Monday, September 2, 2013

" you better watch what you say. You better watch what you do to me. don't get carried away, girl if you can do better than me, then go. but remember, good love is hard to find, good love is hard to find, you got lucky babe, you got lucky babe, when i found you. " You got lucky, by tom petty

well, things never go quite like i want them to go. is this the same with you? i have an ultrasound and blood work scheduled for the end of this month. then, my doctor's appointment is on october, 3rd. my endocrinologist has decided that she needs to talk with me about the PET scan before we decide if " we" want to do it or not. o.k. i will lay out a few facts and then maybe there can be a decision made if " we" want to do the test or not. these are facts that i have gotten from the website. this website contains  a world of information for thyroid cancer survivors, and if you have not checked it out, you really should.

when i was first diagnosed with thyroid cancer, i thought that after, oh say, maybe, 5 years of testing, if things were good then i would be considered cancer free. well, that is not the case! i now know that while the prognosis for most thyroid patients is good, the rate of recurrence is about 30%. i see percentages differently than i once did . when i was having my thyroid nodules tested, the doctor said, " don't worry- only 5% of these nodules are cancerous." however, if you happen to be in the 5% whose nodules are cancerous, it takes on a whole new meaning. in other words, 30% looks pretty significant to me now. at the very least, it is a number to be concerned about. it is recommended that all thyroid cancer patients have lifetime monitoring.

those pesky anti-thyroglobulin anti-biodies (TgAb) . i have them. they make the blood work for the thyroglobulin basically worthless. sometimes, these disappear after six months. mine have stuck around- to annoy me, i think. unfortunately, i did not have the Tg or TgAb testing done before my surgery, so i have no baseline to compare my blood work to. that would have been so helpful, but i did not know about it then. that is one reason i try to get people to be informed- read all that you can about your condition, and keep all blood work and test records. you have to be your own patient advocate. it is recommended by thyca, and other sources, that if you have the TgAb, you need imaging studies done. i am not sure if this means just the neck ultrasound, or if it also means the PET scan. i have read various opinions about this. i do know that my radiologist- the doctor who administered by treatment dose of I-131- told me that when thyroid cancer spreads, it usually goes to the bones and lungs. i have only had one chest x-ray( the radiologist ordered it), and a few blood tests to measure abnormalities in my bones( ditto- radiologist). i am not sure if i need these repeated, or how often.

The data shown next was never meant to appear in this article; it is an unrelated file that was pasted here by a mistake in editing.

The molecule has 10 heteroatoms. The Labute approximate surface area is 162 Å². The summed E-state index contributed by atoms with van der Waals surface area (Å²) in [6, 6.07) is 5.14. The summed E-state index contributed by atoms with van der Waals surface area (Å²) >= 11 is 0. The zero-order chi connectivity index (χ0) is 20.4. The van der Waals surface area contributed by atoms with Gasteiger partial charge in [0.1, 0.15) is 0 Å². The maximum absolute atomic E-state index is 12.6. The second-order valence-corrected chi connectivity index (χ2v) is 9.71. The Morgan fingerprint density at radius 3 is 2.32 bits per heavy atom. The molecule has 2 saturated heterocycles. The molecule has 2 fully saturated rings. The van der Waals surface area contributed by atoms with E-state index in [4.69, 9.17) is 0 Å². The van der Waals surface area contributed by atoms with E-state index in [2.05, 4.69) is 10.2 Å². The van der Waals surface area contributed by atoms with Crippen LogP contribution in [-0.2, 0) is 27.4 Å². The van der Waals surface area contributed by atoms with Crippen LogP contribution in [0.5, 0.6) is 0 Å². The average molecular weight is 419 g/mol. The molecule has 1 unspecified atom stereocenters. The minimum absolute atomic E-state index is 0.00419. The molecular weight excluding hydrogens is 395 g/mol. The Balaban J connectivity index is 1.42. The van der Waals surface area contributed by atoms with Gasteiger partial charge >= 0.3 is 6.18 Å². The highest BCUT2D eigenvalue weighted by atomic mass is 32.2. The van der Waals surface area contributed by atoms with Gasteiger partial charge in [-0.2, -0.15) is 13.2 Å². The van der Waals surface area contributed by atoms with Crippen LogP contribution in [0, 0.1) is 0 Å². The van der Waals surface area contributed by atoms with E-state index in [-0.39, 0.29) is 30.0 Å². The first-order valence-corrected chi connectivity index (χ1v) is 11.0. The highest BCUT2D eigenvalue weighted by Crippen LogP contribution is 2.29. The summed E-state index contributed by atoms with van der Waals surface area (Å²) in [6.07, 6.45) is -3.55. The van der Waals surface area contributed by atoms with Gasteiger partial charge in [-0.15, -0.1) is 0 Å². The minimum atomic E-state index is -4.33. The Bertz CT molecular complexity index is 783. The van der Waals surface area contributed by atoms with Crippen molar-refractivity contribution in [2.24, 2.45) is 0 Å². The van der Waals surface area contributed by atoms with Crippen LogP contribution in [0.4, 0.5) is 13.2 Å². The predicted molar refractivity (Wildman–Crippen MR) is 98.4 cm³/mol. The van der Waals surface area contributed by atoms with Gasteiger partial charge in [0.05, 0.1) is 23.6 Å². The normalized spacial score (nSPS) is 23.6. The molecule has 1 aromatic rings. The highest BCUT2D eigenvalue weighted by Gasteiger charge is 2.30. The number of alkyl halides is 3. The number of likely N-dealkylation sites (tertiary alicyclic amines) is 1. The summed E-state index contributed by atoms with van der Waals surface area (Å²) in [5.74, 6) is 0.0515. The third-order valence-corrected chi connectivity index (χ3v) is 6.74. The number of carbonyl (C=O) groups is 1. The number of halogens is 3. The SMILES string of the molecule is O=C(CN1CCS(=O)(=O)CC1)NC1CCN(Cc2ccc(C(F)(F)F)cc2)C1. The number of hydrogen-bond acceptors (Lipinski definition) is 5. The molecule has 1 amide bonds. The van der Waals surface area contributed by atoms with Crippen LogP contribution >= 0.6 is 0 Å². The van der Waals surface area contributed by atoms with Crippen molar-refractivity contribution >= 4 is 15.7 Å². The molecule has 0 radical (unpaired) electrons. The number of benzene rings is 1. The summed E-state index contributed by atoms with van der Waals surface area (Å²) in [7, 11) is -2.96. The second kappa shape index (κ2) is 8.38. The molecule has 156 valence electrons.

my surgeon told me that i had had thyroid cancer for several years before it was discovered. i wasted five years going to another endocrinologist who told me the reason i was so terribly tired was due to  " stress". i finally decided that i had had enough, changed doctors, and well- the rest is history. i do not want to be neurotic about my health or testing. i do want to be responsible and have the appropriate tests done, and treatment if i need it. i just want  to be informed about my condition and make good decisions about my health care. which really applies to anyone living with a chronic health condition.

so, the jury is out you might say on the PET scan. i will discuss things with my doctor and of course let everyone know the outcome. i am planning to take my trusty notebook along with me to my next doctor's appointment. my doctor is used to this. one time she even asked me to check something in my lab reports( of course i had it ) that was left off of my chart. never hurts to be prepared, i say!

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